Furthermore, we always recommend saving more or paying less. The majority of watches between the $500 and $1500 mark aren’t worth the markup, because they aren’t adding quality above the $500 price point aside from better branding. In almost all cases, they’re overpriced. Stick with either a cheap daily wear watch or save up until you can afford the watch you really want where the quality matches the price tag.
Recommended Watch Brands
|699.02 Aviator Quartz||Stuhrling||$|
|AK715SSB "Retro" Stainless Steel||Akribos||$|
|Silver Dial Black||Bulova||$|
When it comes to watches that cost less than $100, the only thing that really matters is whether you like how it looks. The movement is not going to be anything fantastic so focus on its appearance — you just want it to look good on your arm.
You may remember Timex being mentioned in our Low Budget Watch Guide. Their Weekender line is a GG favorite watch for daily wear. It’s easy to wear, relaxed, and not so precious that it can’t get dirty or wet. If it breaks, oh well, it’s replaceable. It’s a nice looking, classic timepiece that is great dressed down but also with a suit. You can make it preppy for the beach with a NATO strap or dress it up with leather. All-in-all, it’s a great watch and when it comes to Timex, you really can’t go wrong. As far as classic watches go in this price range, Timex is a top pick.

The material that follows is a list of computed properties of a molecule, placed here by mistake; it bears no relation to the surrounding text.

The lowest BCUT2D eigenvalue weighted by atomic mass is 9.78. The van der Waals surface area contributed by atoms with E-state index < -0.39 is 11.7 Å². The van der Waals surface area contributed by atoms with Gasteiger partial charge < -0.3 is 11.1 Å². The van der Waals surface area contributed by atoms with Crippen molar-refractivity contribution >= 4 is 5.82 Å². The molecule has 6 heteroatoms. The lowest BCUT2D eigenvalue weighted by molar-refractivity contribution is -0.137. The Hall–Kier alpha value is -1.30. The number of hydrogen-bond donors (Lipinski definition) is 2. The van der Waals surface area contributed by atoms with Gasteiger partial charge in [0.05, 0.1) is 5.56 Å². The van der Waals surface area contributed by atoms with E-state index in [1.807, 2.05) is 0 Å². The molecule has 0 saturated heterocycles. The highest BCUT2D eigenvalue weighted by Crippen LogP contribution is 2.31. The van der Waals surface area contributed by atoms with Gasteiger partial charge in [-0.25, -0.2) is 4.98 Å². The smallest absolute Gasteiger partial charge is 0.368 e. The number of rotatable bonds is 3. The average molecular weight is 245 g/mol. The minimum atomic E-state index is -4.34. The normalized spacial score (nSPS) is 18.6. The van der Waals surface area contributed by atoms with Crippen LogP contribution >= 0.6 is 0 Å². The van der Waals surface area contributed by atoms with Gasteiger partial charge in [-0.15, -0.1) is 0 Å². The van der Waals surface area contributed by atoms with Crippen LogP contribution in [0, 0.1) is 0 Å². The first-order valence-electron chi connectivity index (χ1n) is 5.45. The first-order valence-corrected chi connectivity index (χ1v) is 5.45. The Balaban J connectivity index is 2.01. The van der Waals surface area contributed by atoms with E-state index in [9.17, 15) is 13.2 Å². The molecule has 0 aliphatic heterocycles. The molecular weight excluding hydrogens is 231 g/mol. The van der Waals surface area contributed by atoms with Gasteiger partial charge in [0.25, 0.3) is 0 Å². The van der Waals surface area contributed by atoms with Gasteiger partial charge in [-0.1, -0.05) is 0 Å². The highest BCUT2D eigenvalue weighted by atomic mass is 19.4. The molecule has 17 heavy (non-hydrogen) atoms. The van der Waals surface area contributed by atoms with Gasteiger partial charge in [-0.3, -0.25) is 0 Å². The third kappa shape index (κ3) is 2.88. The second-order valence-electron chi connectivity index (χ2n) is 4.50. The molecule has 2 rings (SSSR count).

Casio is a very safe brand when it comes to sports watches. They don’t try to make their watches look better than they are by adding imitation stones or gold colored metals. Most of their products are sturdy workhorses that add the necessary features, like water resistance for a day at the beach. If you’re looking for a decent sports watch for casual wear, any Casio in this price range is a solid investment. Check out this Casio G-Shock on Amazon.
Seiko watches are about as good as they get in this price range as well as in many higher price points. They make some exceptional watches and a quick search on Amazon netted two pages of choices for between $50 and $100. This military inspired Seiko watch with a canvas band has a great retro look ideal for a casual men’s watch. It is an automatic watch with a stainless steel case
A lot of people don’t realize that Max Sturhling was actually a master watchmaker who studied under Louis Audemars of Audemars Piguet — one of the world’s most renowned luxury watchmakers.
However, Stührling wanted to make well-built timepieces that every man could afford. He left the luxury industry, in which he could have easily made a name for himself, and developed a line of watches that retails for no more than a few hundred dollars. Many of the watches feature automatic or mechanical movements and you can easily find some of their watches, like this one, for under $100.